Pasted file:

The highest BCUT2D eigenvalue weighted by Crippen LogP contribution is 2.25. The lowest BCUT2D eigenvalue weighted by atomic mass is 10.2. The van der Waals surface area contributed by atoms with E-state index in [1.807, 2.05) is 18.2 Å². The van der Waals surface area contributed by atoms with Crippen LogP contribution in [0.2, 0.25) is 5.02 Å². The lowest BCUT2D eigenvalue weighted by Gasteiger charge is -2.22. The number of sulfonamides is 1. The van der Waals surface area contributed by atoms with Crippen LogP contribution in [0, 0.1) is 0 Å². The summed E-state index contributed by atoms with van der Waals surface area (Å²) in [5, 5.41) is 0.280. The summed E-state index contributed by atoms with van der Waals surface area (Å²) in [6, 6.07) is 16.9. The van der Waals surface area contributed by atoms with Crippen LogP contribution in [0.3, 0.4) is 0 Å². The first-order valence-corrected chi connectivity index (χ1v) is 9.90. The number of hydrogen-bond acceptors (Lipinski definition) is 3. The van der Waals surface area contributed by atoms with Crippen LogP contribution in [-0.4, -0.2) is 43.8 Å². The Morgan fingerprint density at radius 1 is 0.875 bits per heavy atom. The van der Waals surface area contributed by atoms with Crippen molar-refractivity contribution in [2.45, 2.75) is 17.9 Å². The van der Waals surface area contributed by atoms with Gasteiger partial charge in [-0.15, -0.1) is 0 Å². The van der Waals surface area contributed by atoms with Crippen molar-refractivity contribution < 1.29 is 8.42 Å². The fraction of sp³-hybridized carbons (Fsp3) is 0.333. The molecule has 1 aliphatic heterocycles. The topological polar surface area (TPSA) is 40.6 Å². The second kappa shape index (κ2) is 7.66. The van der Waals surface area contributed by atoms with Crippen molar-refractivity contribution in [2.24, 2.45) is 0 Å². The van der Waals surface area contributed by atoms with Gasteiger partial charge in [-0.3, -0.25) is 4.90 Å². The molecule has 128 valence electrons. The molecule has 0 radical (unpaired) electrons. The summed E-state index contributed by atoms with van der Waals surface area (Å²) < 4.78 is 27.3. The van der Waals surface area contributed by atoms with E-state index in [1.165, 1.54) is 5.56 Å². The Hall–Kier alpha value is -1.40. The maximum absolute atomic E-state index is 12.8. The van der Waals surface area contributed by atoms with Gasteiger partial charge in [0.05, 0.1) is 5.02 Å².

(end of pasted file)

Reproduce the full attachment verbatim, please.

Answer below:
The highest BCUT2D eigenvalue weighted by Crippen LogP contribution is 2.25. The lowest BCUT2D eigenvalue weighted by atomic mass is 10.2. The van der Waals surface area contributed by atoms with E-state index in [1.807, 2.05) is 18.2 Å². The van der Waals surface area contributed by atoms with Crippen LogP contribution in [0.2, 0.25) is 5.02 Å². The lowest BCUT2D eigenvalue weighted by Gasteiger charge is -2.22. The number of sulfonamides is 1. The van der Waals surface area contributed by atoms with Crippen LogP contribution in [0, 0.1) is 0 Å². The summed E-state index contributed by atoms with van der Waals surface area (Å²) in [5, 5.41) is 0.280. The summed E-state index contributed by atoms with van der Waals surface area (Å²) in [6, 6.07) is 16.9. The van der Waals surface area contributed by atoms with Crippen LogP contribution in [0.3, 0.4) is 0 Å². The first-order valence-corrected chi connectivity index (χ1v) is 9.90. The number of hydrogen-bond acceptors (Lipinski definition) is 3. The van der Waals surface area contributed by atoms with Crippen LogP contribution in [-0.4, -0.2) is 43.8 Å². The Morgan fingerprint density at radius 1 is 0.875 bits per heavy atom. The van der Waals surface area contributed by atoms with Crippen molar-refractivity contribution in [2.45, 2.75) is 17.9 Å². The van der Waals surface area contributed by atoms with Gasteiger partial charge in [-0.15, -0.1) is 0 Å². The van der Waals surface area contributed by atoms with Crippen molar-refractivity contribution < 1.29 is 8.42 Å². The fraction of sp³-hybridized carbons (Fsp3) is 0.333. The molecule has 1 aliphatic heterocycles. The topological polar surface area (TPSA) is 40.6 Å². The second kappa shape index (κ2) is 7.66. The van der Waals surface area contributed by atoms with Crippen molar-refractivity contribution in [2.24, 2.45) is 0 Å². The van der Waals surface area contributed by atoms with Gasteiger partial charge in [-0.3, -0.25) is 4.90 Å². The molecule has 128 valence electrons. The molecule has 0 radical (unpaired) electrons. The summed E-state index contributed by atoms with van der Waals surface area (Å²) < 4.78 is 27.3. The van der Waals surface area contributed by atoms with E-state index in [1.165, 1.54) is 5.56 Å². The Hall–Kier alpha value is -1.40. The maximum absolute atomic E-state index is 12.8. The van der Waals surface area contributed by atoms with Gasteiger partial charge in [0.05, 0.1) is 5.02 Å².